Generalized maps have now been developed which, although not identifying specific locations, illustrated a "generic" internal geography of Book of Mormon lands with the appropriate geographical relationships. Thus, study should focus on those areas which closely match the "generic" models.

A significant advance has been the recognition by Hobby and Smith* that there were substantial differences between the Nephite and Jaredite cultures, as well as their archaeological remains. This will permit a differentiation between the land northward, which was dominated by the Jaredites and their culture, and the Nephite land southward.

Many ancient sites have been archaeologically excavated and studied over the last one hundred years, and while not giving specific evidences of Nephite/Jaredite peoples (at least not yet), provide substantial resources for future study and comparison. These studies provide dating of the various sites and cultures which (if accurate) allows comparison with Book of Mormon peoples and places. In addition, rapid advances are being made in the decipherment of the ancient Mesoamerican records which should provide additional insights as time passes.

What are the current problems in Book of Mormon geographical studies?

The overriding problem in the study of Book of Mormon geography is the failure to identify the Nephite/Jaredite lands with certainty. The key to this problem is locating the "narrow neck of land" referred to in the book. If this feature could be identified, all else would naturally fall into place.

I suggest that those who are still trying to locate the Nephite lands in South America or the Great Lakes region of the USA are ignoring the clues and criteria found in the book, and are disregarding the voluminous research and evidence which points to a location in Central America. For those who are focusing their hopes for the narrow neck of land on the Isthmus of Tehuantepec (which includes most present researchers), I would recommend re-evaluating the criteria, and looking "outside the box" for other possibilities.

Too much attention has been focused on the grand ruins of Mexico and Guatemala. Primary focus should be on the Book of Mormon itself, beginning with its obvious and inferred criteria.  John Clark enlarges on this point: "It has been my experience that most members of the Church, when confronted with a Book of Mormon geography, worry about the wrong things. Almost invariably the first question that arises is whether the geography fits the archaeology of the proposed area. This should be our second question, the first being whether the geography fits the facts of the Book of Mormon-a question we all can answer without being versed in American archaeology. Only after a given geography reconciles all of the significant geographic details given in the Book of Mormon does the question of archaeological and historical detail merit attention. The Book of Mormon must be the final and most important arbiter in deciding the correctness of a given geography; otherwise we will be forever hostage to the shifting sands of expert opinion."*** And as Hobby and Smith correctly observe in the opening quote, confusing the Jaredite and Nephite cultures, and their associated archaeological ruins, can completely confound the picture, and make proper identification impossible. I suggest that this has been the case with much of what has been found in Mexico and Guatemala, which has retarded Book of Mormon geographical studies at least fifty years.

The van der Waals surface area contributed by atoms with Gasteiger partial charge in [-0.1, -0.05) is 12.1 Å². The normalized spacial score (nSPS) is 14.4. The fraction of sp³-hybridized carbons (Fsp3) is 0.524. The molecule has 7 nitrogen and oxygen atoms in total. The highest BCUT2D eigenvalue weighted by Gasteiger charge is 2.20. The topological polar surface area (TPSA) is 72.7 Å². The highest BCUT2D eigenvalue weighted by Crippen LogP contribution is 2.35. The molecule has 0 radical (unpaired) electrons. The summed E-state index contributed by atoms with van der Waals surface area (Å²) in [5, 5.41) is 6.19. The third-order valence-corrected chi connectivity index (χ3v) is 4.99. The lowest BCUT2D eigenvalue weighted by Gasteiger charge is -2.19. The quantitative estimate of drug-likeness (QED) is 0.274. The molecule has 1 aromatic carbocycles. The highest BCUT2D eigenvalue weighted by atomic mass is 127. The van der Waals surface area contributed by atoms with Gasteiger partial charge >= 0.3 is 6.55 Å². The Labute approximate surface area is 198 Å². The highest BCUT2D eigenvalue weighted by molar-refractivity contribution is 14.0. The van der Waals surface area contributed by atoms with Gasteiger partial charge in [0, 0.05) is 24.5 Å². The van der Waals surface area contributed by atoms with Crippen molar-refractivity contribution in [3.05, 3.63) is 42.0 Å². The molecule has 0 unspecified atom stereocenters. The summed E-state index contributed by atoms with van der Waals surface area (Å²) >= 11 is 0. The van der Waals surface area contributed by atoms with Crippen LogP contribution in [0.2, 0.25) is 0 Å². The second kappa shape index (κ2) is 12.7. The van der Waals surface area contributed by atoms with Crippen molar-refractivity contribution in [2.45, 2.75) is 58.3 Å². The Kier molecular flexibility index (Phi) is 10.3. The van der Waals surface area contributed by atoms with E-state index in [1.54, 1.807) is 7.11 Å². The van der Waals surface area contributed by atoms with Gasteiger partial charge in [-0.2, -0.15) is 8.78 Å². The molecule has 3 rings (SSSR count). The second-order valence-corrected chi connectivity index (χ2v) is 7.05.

Finally, while expected Book of Mormon population sizes have been decreased substantially, and land masses have been reduced from continental proportions to a more realistic size, I suggest we need to look for a still smaller homeland for the Nephites, as well as a smaller core population. The Nephites regarded their land as an island (2 Nephi 10:20-21, Alma 22:32), a land surrounded intimately with water, which was something each of them would have observed and been familiar with. This criteria would not fit the land mass of the USA, or South America. Neither would it match Mexico nor Guatemala.